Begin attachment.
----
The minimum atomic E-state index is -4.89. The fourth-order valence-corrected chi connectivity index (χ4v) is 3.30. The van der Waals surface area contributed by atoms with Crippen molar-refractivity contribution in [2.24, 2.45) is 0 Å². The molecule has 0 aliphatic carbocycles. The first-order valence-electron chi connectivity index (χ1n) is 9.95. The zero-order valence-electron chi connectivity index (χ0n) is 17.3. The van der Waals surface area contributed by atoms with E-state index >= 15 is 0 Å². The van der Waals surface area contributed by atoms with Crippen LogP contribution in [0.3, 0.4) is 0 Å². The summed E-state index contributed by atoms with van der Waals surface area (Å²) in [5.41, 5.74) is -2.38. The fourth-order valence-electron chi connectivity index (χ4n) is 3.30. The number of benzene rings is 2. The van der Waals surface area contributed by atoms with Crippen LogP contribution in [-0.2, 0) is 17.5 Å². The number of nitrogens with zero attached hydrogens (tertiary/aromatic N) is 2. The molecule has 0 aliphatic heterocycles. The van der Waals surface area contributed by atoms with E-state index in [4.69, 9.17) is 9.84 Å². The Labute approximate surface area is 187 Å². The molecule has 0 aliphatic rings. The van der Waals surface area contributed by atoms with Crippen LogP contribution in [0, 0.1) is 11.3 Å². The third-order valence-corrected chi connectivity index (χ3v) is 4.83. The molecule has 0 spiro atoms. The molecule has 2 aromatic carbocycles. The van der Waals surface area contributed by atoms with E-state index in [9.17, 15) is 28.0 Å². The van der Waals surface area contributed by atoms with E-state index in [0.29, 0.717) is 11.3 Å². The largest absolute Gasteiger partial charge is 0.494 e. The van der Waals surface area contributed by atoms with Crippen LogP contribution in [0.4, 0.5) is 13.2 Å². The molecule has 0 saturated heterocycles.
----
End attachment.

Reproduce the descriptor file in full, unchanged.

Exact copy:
The minimum atomic E-state index is -4.89. The fourth-order valence-corrected chi connectivity index (χ4v) is 3.30. The van der Waals surface area contributed by atoms with Crippen molar-refractivity contribution in [2.24, 2.45) is 0 Å². The molecule has 0 aliphatic carbocycles. The first-order valence-electron chi connectivity index (χ1n) is 9.95. The zero-order valence-electron chi connectivity index (χ0n) is 17.3. The van der Waals surface area contributed by atoms with E-state index >= 15 is 0 Å². The van der Waals surface area contributed by atoms with Crippen LogP contribution in [0.3, 0.4) is 0 Å². The summed E-state index contributed by atoms with van der Waals surface area (Å²) in [5.41, 5.74) is -2.38. The fourth-order valence-electron chi connectivity index (χ4n) is 3.30. The number of benzene rings is 2. The van der Waals surface area contributed by atoms with Crippen LogP contribution in [-0.2, 0) is 17.5 Å². The number of nitrogens with zero attached hydrogens (tertiary/aromatic N) is 2. The molecule has 0 aliphatic heterocycles. The van der Waals surface area contributed by atoms with E-state index in [4.69, 9.17) is 9.84 Å². The Labute approximate surface area is 187 Å². The molecule has 0 aliphatic rings. The van der Waals surface area contributed by atoms with Crippen LogP contribution in [0, 0.1) is 11.3 Å². The third-order valence-corrected chi connectivity index (χ3v) is 4.83. The molecule has 0 spiro atoms. The molecule has 2 aromatic carbocycles. The van der Waals surface area contributed by atoms with E-state index in [9.17, 15) is 28.0 Å². The van der Waals surface area contributed by atoms with E-state index in [0.29, 0.717) is 11.3 Å². The largest absolute Gasteiger partial charge is 0.494 e. The van der Waals surface area contributed by atoms with Crippen LogP contribution in [0.4, 0.5) is 13.2 Å². The molecule has 0 saturated heterocycles.